One of the most unique parts of being a medical professional is the opportunity to both practice medicine and 2 take ownership of the practice in which you engage. Many doctors and dentists who are a few years into their practice encounter opportunities to buy into a small clinic, office, or another arrangement that they are a part of. While this can represent a tremendous opportunity from a financial perspective there are certainly risks both at the time of purchase and in the future when it comes to buying into medical practice. Not the least of which is the risk that you're getting divorced could have an impact on your medical practice.
When it comes to divorcing a doctor or dentist in Texas, you need to be aware of the implications of you or your spouse owning a part of your practice. Whether you are a doctor or dentist or married to him or her there is a range of outcomes that can be the result of a divorce when it comes to Community property. While it is the doctor or dentist who practices day in and day out why learning a substantial salary, there are Community property laws in Texas that protect spouses from being left out of the income and asset split portion of a divorce.
For many people going through a divorce in Texas, this can come as a surprise. I believe that most people assume that the marital property laws in Texas are like those in most of the other states in our country. Namely, that the spouse who has earned more throughout the marriage stands to receive more when that property is divided. However, the Community property laws in Texas do not treat marital property in this way. rather, any property acquired or income earned during a marriage is on the whole treated as being earned by both spouses equally. There is no your or mine property in a divorce, At least when it comes to property acquired during the marriage.
So, if you are reading this blog post and are a spouse of a physician or dentist this should be welcome news to you. I have worked with spouses of high-earning professionals who have been extremely pessimistic about there being any chance at receiving a fair shot in the marital property aspects have a divorce. As such, many spouses in your position hope to at least be able to have enough to subsist on after the divorce comes to an end. They assume that it is their spouse who stands to retain the vast majority of the wealth in a property earned during the marriage.
As we just covered, this is not the case in Texas. Additionally, it overlooks the significant role that spouses play in contributing to the household, income building, and asset creation seen in successful marriages. For instance, if you are the spouse of a doctor or dentist, even if you did not go out and earn a great deal of money during your marriage as your spouse it is undoubtedly true that you made contributions in other ways. Not necessary for a spouse to only make financial contributions to be highly valued in a divorce context.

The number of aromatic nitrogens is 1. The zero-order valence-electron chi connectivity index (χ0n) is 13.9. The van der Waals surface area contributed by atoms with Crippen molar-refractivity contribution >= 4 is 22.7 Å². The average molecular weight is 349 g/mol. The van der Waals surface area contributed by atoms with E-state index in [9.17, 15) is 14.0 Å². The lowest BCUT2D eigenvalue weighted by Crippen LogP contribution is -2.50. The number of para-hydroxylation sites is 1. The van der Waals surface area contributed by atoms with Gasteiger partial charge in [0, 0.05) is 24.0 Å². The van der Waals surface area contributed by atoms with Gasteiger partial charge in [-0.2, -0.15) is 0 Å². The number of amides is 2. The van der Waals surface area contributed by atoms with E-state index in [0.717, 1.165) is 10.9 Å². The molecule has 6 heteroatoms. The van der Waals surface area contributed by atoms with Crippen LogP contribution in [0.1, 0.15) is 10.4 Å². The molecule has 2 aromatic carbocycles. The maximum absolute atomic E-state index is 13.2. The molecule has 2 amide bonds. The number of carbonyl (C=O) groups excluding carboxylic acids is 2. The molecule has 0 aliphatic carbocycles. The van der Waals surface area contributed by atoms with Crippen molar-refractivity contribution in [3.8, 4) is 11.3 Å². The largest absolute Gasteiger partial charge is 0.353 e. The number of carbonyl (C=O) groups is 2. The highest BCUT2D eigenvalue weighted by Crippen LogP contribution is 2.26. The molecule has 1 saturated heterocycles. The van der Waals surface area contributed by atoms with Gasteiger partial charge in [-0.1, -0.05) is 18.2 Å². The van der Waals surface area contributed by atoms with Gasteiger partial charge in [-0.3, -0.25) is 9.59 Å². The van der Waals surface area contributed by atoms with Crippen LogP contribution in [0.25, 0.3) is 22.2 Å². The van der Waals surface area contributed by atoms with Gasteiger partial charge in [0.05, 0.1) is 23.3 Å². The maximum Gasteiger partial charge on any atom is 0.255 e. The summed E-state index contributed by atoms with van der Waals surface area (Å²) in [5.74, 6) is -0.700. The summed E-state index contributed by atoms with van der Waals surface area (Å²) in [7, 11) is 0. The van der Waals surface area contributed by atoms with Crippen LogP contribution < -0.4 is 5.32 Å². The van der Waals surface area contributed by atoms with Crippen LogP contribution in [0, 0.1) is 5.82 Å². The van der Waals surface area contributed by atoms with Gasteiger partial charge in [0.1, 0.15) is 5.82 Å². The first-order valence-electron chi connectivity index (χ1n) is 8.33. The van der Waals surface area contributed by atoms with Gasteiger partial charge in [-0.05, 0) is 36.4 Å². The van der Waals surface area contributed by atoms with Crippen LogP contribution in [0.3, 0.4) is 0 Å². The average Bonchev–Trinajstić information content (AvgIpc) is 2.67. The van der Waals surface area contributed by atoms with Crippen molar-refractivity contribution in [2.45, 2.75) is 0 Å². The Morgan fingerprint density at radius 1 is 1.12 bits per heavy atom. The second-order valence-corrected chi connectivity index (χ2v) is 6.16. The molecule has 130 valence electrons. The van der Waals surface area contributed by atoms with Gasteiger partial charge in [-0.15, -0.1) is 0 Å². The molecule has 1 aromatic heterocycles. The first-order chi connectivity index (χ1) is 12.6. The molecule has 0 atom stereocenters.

With that said, I would like to spend the remainder of today's blog post discussing just how a divorce can impact your or your spouse's medical practice. Whether you are a practicing physician or dentist or are married to 1, you need to be aware of the ins and outs of this area of the law especially as it pertains to divorce cases Ann Community property division. You could have worked tirelessly to build wealth for your family and would not want to see it evaporate needlessly or unnecessarily. Understanding the law and how it could treat your family in these circumstances is a key part of that discussion.
The impacts of divorce on a medical or dental practice
We all know that divorce is not something that anyone likes to discuss or even think about in conjunction with a marriage. Divorce is to a marriage what death is to a person's life. While we all understand that it is a possibility for any marriage to end in divorce the reality of the situation is that it is uncomfortable to even discuss it in terms of what may be headed for you and your family. Even the best-case scenario can result in there being marks left on your family that are not easily erased or forgotten. In your circumstances, a medical practice, children, relatives, friends, and even employees of your practice can all be profoundly affected by your divorce. Truly, when a medical professional gets divorced the impacts can be felt far and wide.
Undoubtedly, many factors are important in a Texas divorce case. By emphasizing the importance of understanding the impacts of divorce on your medical practice I do not mean to push to the side the importance of your family, children, retirement savings, or other forms of wealth. Any person who goes through a divorce with children under the age of 18 wants to do whatever they can to ensure that their relationship with their children is protected. Years after a divorce it is usually the impacts of the case on your children that is most acutely felt.